Family Forestry In These Uncertain Times

Pandemic, Coronavirus, COVID-19  –  Were any of these medical terms on your mind during the fall of 2019 while cutting firewood, pruning trees, or grass seeding roads and trails on your family forestland?  Likely not. But how can you think of much else in 2020?


As the shutdown began in mid-March, forest products manufacturing, including logging, fortunately, met the requirement for essential industries, so there was an upside. While this coincided with spring break-up, forest owners could still plan for timber sales once weather conditions allowed.  And though expectations for log prices appeared generally soft (with some species not even being accepted), at least logs could be sent to the mill.


Contractors still had their crews available for reforestation projects, so trees ordered last fall were planted in the spring.


Our normal retail outlets remained open allowing us to purchase fuel, tools, parts, and other essential items for DIY projects on our forestland.  One day, while standing in the check-out line with fly tying materials in hand at a local retailer, I jokingly remarked to the store manager, “We fly fishers are sure glad that your fly shop is considered an essential business.” She pointed to the customer standing six feet behind me with a cart holding livestock feed and hydraulic fluid and replied, “That’s why we’re open.”  Note to self: On my next trip, I’ll make it a point to purchase chainsaw files and bar oil.


We could not purchase new vehicles or equipment, but the repair shops remained open to keep our reliable old rigs in the woods.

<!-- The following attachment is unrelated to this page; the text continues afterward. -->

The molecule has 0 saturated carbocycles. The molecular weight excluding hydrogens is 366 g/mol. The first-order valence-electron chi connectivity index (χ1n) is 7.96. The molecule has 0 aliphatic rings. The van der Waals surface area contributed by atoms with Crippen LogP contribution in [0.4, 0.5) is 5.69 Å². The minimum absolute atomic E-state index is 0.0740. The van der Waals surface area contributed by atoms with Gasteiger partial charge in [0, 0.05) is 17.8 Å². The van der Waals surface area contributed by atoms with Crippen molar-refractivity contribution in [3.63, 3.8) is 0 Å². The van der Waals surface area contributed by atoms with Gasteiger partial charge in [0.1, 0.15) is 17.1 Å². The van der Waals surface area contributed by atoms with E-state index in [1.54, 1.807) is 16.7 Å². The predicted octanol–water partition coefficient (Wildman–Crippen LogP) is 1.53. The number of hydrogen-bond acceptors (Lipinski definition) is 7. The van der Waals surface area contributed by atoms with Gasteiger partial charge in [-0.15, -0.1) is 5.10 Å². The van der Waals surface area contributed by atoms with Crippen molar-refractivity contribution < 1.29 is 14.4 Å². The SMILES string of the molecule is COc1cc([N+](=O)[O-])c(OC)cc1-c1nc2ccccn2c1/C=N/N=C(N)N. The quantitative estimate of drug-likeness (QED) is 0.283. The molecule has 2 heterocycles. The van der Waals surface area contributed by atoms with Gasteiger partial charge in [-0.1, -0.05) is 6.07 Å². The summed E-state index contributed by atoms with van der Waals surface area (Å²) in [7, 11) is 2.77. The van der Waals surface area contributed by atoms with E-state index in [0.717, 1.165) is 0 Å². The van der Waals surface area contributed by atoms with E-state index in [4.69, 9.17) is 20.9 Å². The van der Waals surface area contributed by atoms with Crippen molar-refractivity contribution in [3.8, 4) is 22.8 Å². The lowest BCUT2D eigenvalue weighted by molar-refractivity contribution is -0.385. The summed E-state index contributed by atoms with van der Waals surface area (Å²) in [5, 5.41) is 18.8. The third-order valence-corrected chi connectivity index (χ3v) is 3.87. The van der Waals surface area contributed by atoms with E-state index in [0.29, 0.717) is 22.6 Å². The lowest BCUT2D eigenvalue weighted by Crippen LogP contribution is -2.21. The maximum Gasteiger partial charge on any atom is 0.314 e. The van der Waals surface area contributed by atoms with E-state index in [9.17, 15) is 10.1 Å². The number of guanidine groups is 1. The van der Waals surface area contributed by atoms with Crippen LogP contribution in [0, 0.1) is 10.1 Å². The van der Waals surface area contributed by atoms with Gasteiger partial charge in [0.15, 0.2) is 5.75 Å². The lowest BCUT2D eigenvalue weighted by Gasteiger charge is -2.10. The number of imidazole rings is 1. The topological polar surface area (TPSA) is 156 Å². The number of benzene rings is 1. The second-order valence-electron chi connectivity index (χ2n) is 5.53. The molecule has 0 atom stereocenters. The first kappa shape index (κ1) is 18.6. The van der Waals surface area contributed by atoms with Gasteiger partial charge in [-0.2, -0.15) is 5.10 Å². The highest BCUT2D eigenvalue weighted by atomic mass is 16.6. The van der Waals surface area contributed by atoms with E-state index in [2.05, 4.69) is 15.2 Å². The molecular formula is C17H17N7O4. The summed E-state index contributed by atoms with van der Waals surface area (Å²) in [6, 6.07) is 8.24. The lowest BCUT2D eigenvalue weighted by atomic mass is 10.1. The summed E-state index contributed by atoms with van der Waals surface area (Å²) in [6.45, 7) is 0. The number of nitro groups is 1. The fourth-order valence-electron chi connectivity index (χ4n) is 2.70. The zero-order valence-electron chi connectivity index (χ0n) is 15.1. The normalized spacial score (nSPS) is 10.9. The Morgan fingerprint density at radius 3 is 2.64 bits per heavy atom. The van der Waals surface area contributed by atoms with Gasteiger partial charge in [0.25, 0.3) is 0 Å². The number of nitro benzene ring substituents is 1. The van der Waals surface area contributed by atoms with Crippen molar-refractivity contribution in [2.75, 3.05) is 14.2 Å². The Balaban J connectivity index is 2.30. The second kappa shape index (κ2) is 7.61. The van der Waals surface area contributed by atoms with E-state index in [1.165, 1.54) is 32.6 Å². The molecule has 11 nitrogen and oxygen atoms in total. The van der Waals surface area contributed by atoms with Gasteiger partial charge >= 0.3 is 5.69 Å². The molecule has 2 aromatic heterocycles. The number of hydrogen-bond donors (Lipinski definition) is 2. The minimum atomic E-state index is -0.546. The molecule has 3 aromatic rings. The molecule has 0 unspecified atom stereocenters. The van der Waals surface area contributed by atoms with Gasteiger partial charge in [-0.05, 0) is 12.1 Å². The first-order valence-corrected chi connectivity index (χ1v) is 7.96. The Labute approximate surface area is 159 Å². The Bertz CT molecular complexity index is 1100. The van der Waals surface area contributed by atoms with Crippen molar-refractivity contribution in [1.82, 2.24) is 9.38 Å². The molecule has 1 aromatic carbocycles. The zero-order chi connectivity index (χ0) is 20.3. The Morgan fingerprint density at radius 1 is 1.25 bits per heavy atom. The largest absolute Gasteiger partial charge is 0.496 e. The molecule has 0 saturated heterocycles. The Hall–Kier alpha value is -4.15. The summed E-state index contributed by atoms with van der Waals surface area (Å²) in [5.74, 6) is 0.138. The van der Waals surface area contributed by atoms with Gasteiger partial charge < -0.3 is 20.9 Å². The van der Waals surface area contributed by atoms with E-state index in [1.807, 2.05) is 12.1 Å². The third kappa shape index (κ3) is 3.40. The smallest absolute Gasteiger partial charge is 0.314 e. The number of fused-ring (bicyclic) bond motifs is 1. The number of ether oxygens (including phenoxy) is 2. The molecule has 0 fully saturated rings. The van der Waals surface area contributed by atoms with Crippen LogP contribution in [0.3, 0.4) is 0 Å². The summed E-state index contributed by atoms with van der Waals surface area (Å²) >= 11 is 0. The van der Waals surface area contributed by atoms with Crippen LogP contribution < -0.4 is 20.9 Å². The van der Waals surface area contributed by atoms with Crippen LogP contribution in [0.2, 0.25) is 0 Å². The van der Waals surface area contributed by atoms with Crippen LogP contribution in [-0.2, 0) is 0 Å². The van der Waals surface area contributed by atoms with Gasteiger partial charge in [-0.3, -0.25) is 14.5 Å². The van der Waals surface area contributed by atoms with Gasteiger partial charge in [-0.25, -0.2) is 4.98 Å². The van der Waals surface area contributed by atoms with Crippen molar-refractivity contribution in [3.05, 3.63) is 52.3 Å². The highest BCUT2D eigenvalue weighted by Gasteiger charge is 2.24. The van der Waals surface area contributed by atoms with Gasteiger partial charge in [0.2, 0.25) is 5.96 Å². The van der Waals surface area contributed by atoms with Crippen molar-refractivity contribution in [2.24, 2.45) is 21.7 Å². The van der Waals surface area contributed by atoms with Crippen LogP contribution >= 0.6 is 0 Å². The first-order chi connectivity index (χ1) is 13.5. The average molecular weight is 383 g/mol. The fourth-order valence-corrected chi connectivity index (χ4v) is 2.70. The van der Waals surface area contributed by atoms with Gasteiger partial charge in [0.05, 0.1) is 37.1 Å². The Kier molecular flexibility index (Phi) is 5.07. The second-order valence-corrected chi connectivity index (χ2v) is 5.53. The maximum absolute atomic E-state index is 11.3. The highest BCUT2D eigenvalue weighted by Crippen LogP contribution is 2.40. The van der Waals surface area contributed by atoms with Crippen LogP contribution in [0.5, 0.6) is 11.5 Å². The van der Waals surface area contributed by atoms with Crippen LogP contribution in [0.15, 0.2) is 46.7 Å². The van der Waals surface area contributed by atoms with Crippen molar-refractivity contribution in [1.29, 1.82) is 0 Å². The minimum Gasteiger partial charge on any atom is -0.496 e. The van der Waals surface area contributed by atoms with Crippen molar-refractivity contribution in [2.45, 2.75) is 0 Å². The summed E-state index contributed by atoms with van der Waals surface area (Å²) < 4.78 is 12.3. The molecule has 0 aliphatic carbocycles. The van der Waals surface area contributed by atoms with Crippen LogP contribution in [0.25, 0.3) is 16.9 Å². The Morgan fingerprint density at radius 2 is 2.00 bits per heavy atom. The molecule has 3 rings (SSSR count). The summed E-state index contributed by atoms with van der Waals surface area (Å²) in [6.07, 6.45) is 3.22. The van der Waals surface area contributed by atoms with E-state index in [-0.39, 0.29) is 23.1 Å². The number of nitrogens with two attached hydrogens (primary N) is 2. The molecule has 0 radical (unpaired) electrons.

On the downside, educational programs suffered a huge blow.  With less than 10 days warning, the 2020 Family Forest Landowners and Managers Conference had no choice but to cancel.  This annual event attracts 300 participants to Moscow and also serves as the annual meeting for the Idaho Forest Owners Association, the Idaho Tree Farm Program, and the Inland Empire Society of American Foresters.  Plans are underway for the 2021 FFL&MC with no way of predicting if it will be an in-person or virtual event.


COVID-19 restrictions forced the cancellation of many other educational programs and face-to-face activities, but by fall the combined IFOA/Idaho Tree Farm Forest Owners Field Day went off as scheduled, albeit with reduced attendance.


At IFM, we maintained social distancing by scheduling office hours for the foresters.  Even when going to the same destination we traveled in separate vehicles, which created an inconvenience as we lost valuable “windshield” mentoring time for veterans to pass along their wisdom to a couple of our new foresters.  Nonetheless, we were in the woods, every forester’s goal.


Looking back over the last six months of these uncertain times, foresters and forest landowners had boots on the ground – our ground – where social distancing has always been easy.


Be well, be safe, and take care of yourself and your forest,

-Bill Love, Certified Forester